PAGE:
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SoftBank Robotics aims to automate office building vacuuming with Whiz Industrial vacuum system

Whiz industrial robotic vacuum cleaner.

The office cleaner of coming years won’t be spending time vacuuming up and down huge areas in the middle of the night.

Instead we’ll see vacuum fleet managers, in charge of several autonomous robotic vacuums. They will be robot supervisors, occasionally changing batteries and emptying vacuum trays as these cleaners perform other tasks.

That vision is almost here now with Japan’s SoftBank Robotics selling and leasing its industrial sized robot vacuums cleaners in Australia.

SoftBank Robotics is no ordinary robotics company; it’s among the world’s iconic robot makers with the well known Pepper talking humanoid robot devised in 2014 recognised as a successful all-purpose robot. Pepper is used as a receptionist, retail guide, companion, and tourism adviser.

The new kid off the block, the Whiz industrial vacuum, was launched in Japan in September 2019, with later releases in Singapore, South Korea, Hong Kong and in Australia.

The pandemic and lockdowns ended any significant rollout of Whiz here and but SoftBank has been ramping up its local availability afresh.

I watched Whiz being put through its paces at SoftBank’s headquarters at North Sydney. It’s not like a small domestic robotic cleaner. It’s big, weighs just under 30kg, and offers powerful suction and a colour screen console you use to operate it and check maps and routes.

The Whiz is autonomous and is powered by BrainOS, Brain Corp’s commercial operating system. It vacuums large office and auditorium areas on its own and can be taught where to go using two methods. The first involves teaching Whiz the route by vacuuming it yourself. The second involves teaching it the perimeter of the area to be cleaned, such as the perimeter around a large, open area in a convention centre.

Whiz uses a 2D camera, 3D camera and LIDAR sensing not only to find its way around, but also to avoid obstacles such as people, glass walls, cliffs, and other hazards. The cleaner has a bumper that stops it hitting objects. It doesn’t manage stairs or spilt-levels, that’s beyond all except prototype robots in laboratories.

Scaled-up industrial vacuum cleaning

Whiz uses a QR code attached to the bottom of a wall as its point-of-reference on a building’s floor.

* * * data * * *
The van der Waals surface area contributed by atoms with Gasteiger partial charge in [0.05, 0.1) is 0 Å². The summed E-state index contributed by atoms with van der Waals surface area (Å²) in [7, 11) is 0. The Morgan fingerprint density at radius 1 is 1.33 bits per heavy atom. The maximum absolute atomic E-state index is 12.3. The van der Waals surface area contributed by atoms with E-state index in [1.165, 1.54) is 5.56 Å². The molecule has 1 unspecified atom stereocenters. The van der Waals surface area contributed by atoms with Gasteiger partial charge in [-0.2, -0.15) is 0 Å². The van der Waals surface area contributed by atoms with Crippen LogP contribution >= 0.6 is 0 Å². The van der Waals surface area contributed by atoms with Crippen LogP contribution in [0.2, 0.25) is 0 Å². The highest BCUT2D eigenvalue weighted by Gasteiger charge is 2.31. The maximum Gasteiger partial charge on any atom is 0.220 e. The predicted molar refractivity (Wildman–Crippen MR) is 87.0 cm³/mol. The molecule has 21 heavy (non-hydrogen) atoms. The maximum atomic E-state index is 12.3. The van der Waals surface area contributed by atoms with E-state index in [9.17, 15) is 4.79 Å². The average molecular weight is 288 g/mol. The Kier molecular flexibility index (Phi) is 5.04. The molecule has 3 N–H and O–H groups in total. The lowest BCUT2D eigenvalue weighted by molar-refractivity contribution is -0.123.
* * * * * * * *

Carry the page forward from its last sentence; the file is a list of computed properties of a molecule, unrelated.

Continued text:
Eric Lim, Singapore and ANZ sales director at Softbank Robotics, said when tackling a huge carpet area, you would divide the floor into separate 500 square metre areas. Whiz takes about an hour to complete one area.

Whiz’s 23.7 ampere hour, 25.2 volt battery lasts about three hours and can be hot-swapped; you take out a spent battery and recharge it while slotting in another to keep vacuuming. This minimises downtime.

The Whiz can automatically vacuum six of these 500 square metre routes by orienting itself using the one pinned QR code. The cleaner supports 10QR codes overall, so this means support for 60 routes overall.

Mr Lim said it meant the vacuum could store the details of several building runs without them having to be reloaded as cleaners moved around. “This robot might be at this building this day but we want to move to that building that day,” he said. “I don‘t want my cleaners constantly teaching it. I just want to show it the route and move on.”

So how much is Whiz? Mr Lim said that before the pandemic, early adopters used subscription pricing. “We‘re currently working with more traditional partners now distributors to put together an outright purchase pricing. it seems to be what the market is asking for,” Mr Lim said. “They want to own the equipment and write it off.”

The RRP is about $35,000 per vacuum, but the price has to be weighed against the benefits that automation offers at an industrial level.

SoftBank already has about 20 robots deployed in NSW, Victoria and Queensland.



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